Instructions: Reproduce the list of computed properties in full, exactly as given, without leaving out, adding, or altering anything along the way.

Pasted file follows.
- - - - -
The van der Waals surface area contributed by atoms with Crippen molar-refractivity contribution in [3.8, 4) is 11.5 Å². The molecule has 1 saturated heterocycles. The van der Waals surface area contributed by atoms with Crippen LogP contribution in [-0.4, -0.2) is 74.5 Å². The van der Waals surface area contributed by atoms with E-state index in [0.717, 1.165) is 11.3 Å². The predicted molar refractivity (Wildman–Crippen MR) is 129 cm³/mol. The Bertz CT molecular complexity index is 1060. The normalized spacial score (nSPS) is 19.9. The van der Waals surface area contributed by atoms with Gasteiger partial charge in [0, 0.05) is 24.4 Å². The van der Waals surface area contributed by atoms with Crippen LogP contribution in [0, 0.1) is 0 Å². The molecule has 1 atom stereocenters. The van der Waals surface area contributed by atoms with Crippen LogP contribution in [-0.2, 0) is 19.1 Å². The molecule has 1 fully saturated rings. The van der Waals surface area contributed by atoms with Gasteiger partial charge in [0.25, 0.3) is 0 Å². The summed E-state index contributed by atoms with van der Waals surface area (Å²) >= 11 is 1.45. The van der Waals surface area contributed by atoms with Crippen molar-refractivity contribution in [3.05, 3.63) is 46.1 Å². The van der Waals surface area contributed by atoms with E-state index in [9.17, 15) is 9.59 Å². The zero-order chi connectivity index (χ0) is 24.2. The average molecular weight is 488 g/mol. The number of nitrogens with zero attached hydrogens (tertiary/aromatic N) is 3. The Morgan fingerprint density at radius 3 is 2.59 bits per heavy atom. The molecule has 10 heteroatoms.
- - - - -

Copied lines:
The van der Waals surface area contributed by atoms with Crippen molar-refractivity contribution in [3.8, 4) is 11.5 Å². The molecule has 1 saturated heterocycles. The van der Waals surface area contributed by atoms with Crippen LogP contribution in [-0.4, -0.2) is 74.5 Å². The van der Waals surface area contributed by atoms with E-state index in [0.717, 1.165) is 11.3 Å². The predicted molar refractivity (Wildman–Crippen MR) is 129 cm³/mol. The Bertz CT molecular complexity index is 1060. The normalized spacial score (nSPS) is 19.9. The van der Waals surface area contributed by atoms with Gasteiger partial charge in [0, 0.05) is 24.4 Å². The van der Waals surface area contributed by atoms with Crippen LogP contribution in [0, 0.1) is 0 Å². The molecule has 1 atom stereocenters. The van der Waals surface area contributed by atoms with Crippen LogP contribution in [-0.2, 0) is 19.1 Å². The molecule has 1 fully saturated rings. The van der Waals surface area contributed by atoms with Gasteiger partial charge in [0.25, 0.3) is 0 Å². The summed E-state index contributed by atoms with van der Waals surface area (Å²) >= 11 is 1.45. The van der Waals surface area contributed by atoms with Crippen molar-refractivity contribution in [3.05, 3.63) is 46.1 Å². The van der Waals surface area contributed by atoms with E-state index in [9.17, 15) is 9.59 Å². The zero-order chi connectivity index (χ0) is 24.2. The average molecular weight is 488 g/mol. The number of nitrogens with zero attached hydrogens (tertiary/aromatic N) is 3. The Morgan fingerprint density at radius 3 is 2.59 bits per heavy atom. The molecule has 10 heteroatoms.